Insisting on Clinton’s agency in that bombing, he argues that if we consider “intention and motive” (“A Rejoinder”), the difference between the two events is further clarified:

The clear intention of the September 11 death squads was to maximize civilian deaths. . . . The malicious premeditation is very evident and manifest: The toll was intended to be very much higher that it was. And . . . the cruise missiles fired at the Sudan were not crammed with terrified civilian kidnap victims. I do not therefore think it can be argued that the hasty, politicized and wicked decision to hit the Al-Shifa plant can be characterized as homicidal in quite the same way [as the September 11 attacks]. (“A Rejoinder”)

Indeed. There is no identity in terms of the homicidal character of each action. The claim that the US acted with no evil intent is probably correct. No doubt the architects of the bombing of half of the Sudan’s pharmaceutical production capacity were acting, rather, with tactical intent, trying to destroy some physical plant that may conceivably have posed a threat to the world’s future. They made a mistake, and for that we are . . . well, no, we’re not even sorry.

We might now consider the moral difference that might hold between the actions of a state (leaving aside the reality that we’re talking here about the most powerful state in the world) and the actions of a group of individuals (whose state support-from Pakistan, Afghanistan, Saudi Arabia-owes something in turn to the real if quite stupid politik of the United States for the last quarter century)? We might, I want to suggest, expect individuals to be pathological, while we should expect something that more resembles rational behavior from states, especially ones that promote themselves as rational defenders of all that is good in the world. More directly, what I am trying to say is that the fact that the United States can, without any fear of reprisal and without conceiving of even the possibility of regret, simply chuck cruise missiles around the under-developed world-and does so!-might be cause for pegging its moral stature below that of the horrifying-no argument there-Al Qaeda. Terrorism, we should not forget, has always been about killing civilians directly. They are killed to advance some sort of political goal, reprehensible though we may find it. Terrorists operate according to a calculus (albeit misguided): enough civilians die, we will get what we want.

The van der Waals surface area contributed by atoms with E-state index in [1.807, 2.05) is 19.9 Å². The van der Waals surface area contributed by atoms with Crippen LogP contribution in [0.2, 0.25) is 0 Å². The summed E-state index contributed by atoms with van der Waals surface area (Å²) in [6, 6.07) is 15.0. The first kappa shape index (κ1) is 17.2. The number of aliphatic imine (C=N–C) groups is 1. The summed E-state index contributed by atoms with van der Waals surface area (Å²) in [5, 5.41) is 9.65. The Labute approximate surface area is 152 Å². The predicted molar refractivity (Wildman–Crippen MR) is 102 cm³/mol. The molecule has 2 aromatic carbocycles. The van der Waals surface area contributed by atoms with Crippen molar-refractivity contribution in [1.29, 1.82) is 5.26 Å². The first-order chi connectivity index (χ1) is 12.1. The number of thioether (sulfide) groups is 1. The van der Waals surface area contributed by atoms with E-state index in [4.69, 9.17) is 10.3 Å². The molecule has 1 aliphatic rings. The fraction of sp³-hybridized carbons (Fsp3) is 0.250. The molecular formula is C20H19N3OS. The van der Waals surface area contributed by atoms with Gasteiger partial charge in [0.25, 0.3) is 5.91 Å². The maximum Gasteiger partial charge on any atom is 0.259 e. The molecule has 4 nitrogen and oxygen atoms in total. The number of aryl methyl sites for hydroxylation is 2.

The United States, on the other hand, does not sit around plotting how many civilians it might kill with this or that strike because it doesn’t matter. It might kill 1 directly, as in Al-Shifa, or it might wipe out thousands as in Japan, directly, or thousands as in Indonesia and elsewhere, indirectly. It doesn’t matter. In toppling the Taliban it might rid the world also of 3 or 4 thousand Afghanis. It doesn’t matter. How is the calculus implicit in our response to September 11 any different to that of the terrorists? The latter is simply commutated: if we get what we want (assuming what we want is to overthrow the Taliban), enough civilians will die. By what logic? By the logic of modern warfare, which amounts to dropping bombs from very high up on what are optimistically called targets, and which, despite talk of smart bombs and laser guidance systems, is synonymous with bombing civilians. This is the truth of that “obscene” notion, collateral damage: when the United States prosecutes a war or whatever the legal term is for it, the civilians deaths are simply beside the point. They’re not accidental; they’re the price we’re willing to pay-in spades, if you will pardon the obscene pun. The depredations of the United States are indeed in no way equivalent, morally or otherwise, to the actions of Al Qaeda. They are of a different order entirely. The attempt to make a comparison-and Chomsky has made the comparison (if not insisting on the moral equivalence): he says in a web reply to Hitchens that “the comparison is quite appropriate” (“Reply to Hitchens” on the Nation website)-is made in order to situate the horror of September 11 within a context of horrors; meanwhile, the insistence on the sui generis status of September 11, the attempt to de-link monstrous event from its bloody genealogy, nullifies at a stroke the accumulated work of critics of the US role in constructing the terribly insecure world in which we live.